Hailing from New Hampshire, Major General Fitz-John Porter served in the American Civil War in the Union army. Throughout 1862, it was the mission of the Union army to take the Confederate capital of Richmond. President Abraham Lincoln created the Army of Virginia, led by General Pope, to protect Washington and intimidate the nearby Confederate troops. General Porter, with the Fifth Corps of the Army of Potomac, had made disparaging remarks in telegraphs that would later be seen by General Pope on his way to joining Pope’s troops.
Fitz-John Porter was charged with five counts of disobeying orders and four counts for shameful conduct before the enemy, charges that could result in the death penalty. Porter hoped that McClellan would be able to help, but McClellan was dismissed from the army before the trial. In 1863, Porter was found guilty of these crimes and dismissed from the army in this so-called “trial of the century.” He was exonerated in 1886 and had his rank restored to colonel, but would never work in the military again.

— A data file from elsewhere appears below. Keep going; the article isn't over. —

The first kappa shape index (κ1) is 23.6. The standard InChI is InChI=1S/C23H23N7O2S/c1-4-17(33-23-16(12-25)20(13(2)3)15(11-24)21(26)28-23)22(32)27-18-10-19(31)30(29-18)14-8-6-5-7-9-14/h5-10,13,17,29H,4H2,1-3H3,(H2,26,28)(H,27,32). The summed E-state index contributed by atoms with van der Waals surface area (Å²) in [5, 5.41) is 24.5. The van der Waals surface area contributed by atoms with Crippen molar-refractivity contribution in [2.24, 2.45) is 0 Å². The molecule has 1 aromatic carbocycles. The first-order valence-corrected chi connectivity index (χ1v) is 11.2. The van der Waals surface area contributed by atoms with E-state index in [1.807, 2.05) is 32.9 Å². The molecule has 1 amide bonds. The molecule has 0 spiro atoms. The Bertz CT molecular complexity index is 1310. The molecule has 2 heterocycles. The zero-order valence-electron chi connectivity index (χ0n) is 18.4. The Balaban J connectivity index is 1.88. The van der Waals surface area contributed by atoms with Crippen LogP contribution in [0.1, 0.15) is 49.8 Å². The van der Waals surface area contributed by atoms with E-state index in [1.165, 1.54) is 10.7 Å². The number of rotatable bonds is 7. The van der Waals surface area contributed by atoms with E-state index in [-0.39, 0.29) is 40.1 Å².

General Porter was honored with a statue in his hometown of Portsmouth, New Hampshire, in 1904. A WWII American Steam Merchant ship was named after him, and now his bicorn worn during the time of this great battle has been conserved at MTS. After gentle surface cleaning and polishing of the metallic elements, MTS Director Camille Myers Breeze repaired a tear to the silk lining of the cap. One of the two bullion tassels was reattached, and a custom mount was made of fabric-covered Ethafoam. The hat is now enlosed in a custom-made polypropylene box. The pieces of the original hat box were treated by paper conservator, Bryan Owen, and are now stable enough for display.
To see the entire collection of Major Fitz-John Porter holdings at the New Hampshire Historical Society, visit their online catalog. We are honored to contribute to the enduring history of this New Englander, and hope that others will be inspired to learn more about him.